1. Field of the Invention
The present invention relates generally to the optimization of throughput in a communication system, and more specifically to the optimization of throughput through distributed resource allocation for shared medium communication.
2. Discussion of the Related Art
Communication networks typically need some way to control admission of new traffic flows to the network. FIG. 1 depicts a distributed communication network 120 having a central access point (AP) 122 coupled with a plurality of terminals 124 a-g. Each terminal 124 a-g can further couple with one or more of the other terminals. Data and other information are supplied to and from the terminals through the AP 122 or through the other terminals. The data or information can include substantially any type of information including voice, text, graphics, multimedia (e.g., pay-per-view movies, TV programs, Internet video, camcorder video transmissions, MP3 audio, and voice flow) and other information. The data is communicated across links 126. A link allows one or more flows of information to utilize that link.
Most previous shared medium communication networks, such as Ethernet and 802.11 Wireless LANs, have no explicit admission control mechanism and therefore any amount traffic is accepted into the network. If there are no resources available, the network becomes congested, data is lost and the quality of the communication significantly degrades.
- SUMMARY OF THE INVENTION
In more advanced previous systems, admission to all traffic coming into (and/or through) the network is controlled by the central AP 122. For each flow of each link, the amount of information within each flow and the rate of data transfer are all processed at one central location, which decides whether the flow can or cannot be admitted into the network. This requires a large amount of processing to be performed by the AP 122 to maintain control of the system 120. Further, this large amount of processing creates a communication bottleneck, which slows down the ability of the network to optimize communication. A centralized admission control network requires the AP to keep track of each terminal's traffic load and of the network's overall load. The traffic load flowing to and from a terminal may vary significantly over time and in a centralized admission control network, changes in the traffic load need to be continuously communicated to the AP.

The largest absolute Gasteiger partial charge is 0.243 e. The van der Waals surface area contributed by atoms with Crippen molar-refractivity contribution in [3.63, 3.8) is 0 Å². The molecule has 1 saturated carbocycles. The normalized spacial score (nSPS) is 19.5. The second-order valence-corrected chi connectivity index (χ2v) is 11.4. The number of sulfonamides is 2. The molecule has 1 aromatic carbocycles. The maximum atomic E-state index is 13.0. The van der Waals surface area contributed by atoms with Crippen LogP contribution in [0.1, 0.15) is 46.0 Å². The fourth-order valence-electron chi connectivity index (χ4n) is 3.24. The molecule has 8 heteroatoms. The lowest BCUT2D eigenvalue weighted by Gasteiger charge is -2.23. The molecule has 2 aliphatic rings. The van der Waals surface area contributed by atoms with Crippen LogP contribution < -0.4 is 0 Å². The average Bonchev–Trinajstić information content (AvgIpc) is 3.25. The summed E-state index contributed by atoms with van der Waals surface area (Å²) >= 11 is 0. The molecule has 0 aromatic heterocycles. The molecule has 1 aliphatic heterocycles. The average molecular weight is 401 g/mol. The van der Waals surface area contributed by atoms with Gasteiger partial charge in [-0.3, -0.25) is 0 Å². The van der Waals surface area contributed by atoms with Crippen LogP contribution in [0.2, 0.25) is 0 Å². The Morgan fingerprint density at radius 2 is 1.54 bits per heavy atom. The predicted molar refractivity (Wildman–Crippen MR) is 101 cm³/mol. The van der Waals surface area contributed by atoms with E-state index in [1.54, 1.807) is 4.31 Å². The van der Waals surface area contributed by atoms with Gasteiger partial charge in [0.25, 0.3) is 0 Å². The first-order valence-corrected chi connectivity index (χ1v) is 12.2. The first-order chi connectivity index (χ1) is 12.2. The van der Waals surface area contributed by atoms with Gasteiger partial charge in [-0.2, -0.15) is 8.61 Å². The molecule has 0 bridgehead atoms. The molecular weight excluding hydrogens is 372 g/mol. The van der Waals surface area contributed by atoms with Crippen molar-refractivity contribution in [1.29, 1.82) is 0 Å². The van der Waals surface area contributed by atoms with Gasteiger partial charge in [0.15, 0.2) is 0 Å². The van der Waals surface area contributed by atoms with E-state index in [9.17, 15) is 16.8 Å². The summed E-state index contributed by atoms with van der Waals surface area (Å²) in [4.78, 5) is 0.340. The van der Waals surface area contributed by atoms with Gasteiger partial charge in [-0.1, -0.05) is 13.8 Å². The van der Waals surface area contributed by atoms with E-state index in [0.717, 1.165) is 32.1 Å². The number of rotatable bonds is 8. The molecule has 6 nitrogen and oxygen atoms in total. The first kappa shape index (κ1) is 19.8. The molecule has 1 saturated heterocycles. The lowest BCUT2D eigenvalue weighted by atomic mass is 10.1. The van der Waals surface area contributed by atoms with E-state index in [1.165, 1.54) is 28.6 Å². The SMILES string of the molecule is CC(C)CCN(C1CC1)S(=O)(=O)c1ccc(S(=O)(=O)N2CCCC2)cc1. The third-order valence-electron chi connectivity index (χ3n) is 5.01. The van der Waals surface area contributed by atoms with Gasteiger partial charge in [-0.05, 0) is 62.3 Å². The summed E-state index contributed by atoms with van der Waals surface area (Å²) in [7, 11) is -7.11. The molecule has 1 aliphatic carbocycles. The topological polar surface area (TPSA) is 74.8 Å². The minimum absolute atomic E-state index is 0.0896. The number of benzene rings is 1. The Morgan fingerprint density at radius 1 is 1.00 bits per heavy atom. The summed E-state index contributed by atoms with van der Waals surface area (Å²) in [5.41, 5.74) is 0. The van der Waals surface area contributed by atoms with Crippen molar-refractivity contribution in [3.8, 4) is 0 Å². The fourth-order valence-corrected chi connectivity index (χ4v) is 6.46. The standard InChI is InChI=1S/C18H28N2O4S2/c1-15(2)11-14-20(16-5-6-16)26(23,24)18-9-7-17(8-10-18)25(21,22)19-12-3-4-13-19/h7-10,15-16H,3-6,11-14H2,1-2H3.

BRIEF DESCRIPTION OF THE DRAWINGS
The present invention advantageously addresses the needs above as well as other needs through a method and apparatus for providing distributed admission control for a communication network. The method and apparatus are configured to receive new flows at a terminal and determine at the terminal the amount of resources available to the terminal. The terminals accept new flows if there are sufficient available resources and deny new flows if there is insufficient available resources. The method and apparatus further manage the bandwidth for flows of the communication network from an access point. The access point includes a bandwidth manager which reserves bandwidth for flows if there is available time within communication frames.
The above and other aspects, features and advantages of the present invention will be more apparent from the following more particular description thereof, presented in conjunction with the following drawings wherein:
FIG. 1 depicts a previous distributed communication network having a central access point (AP) coupled with a plurality of terminals;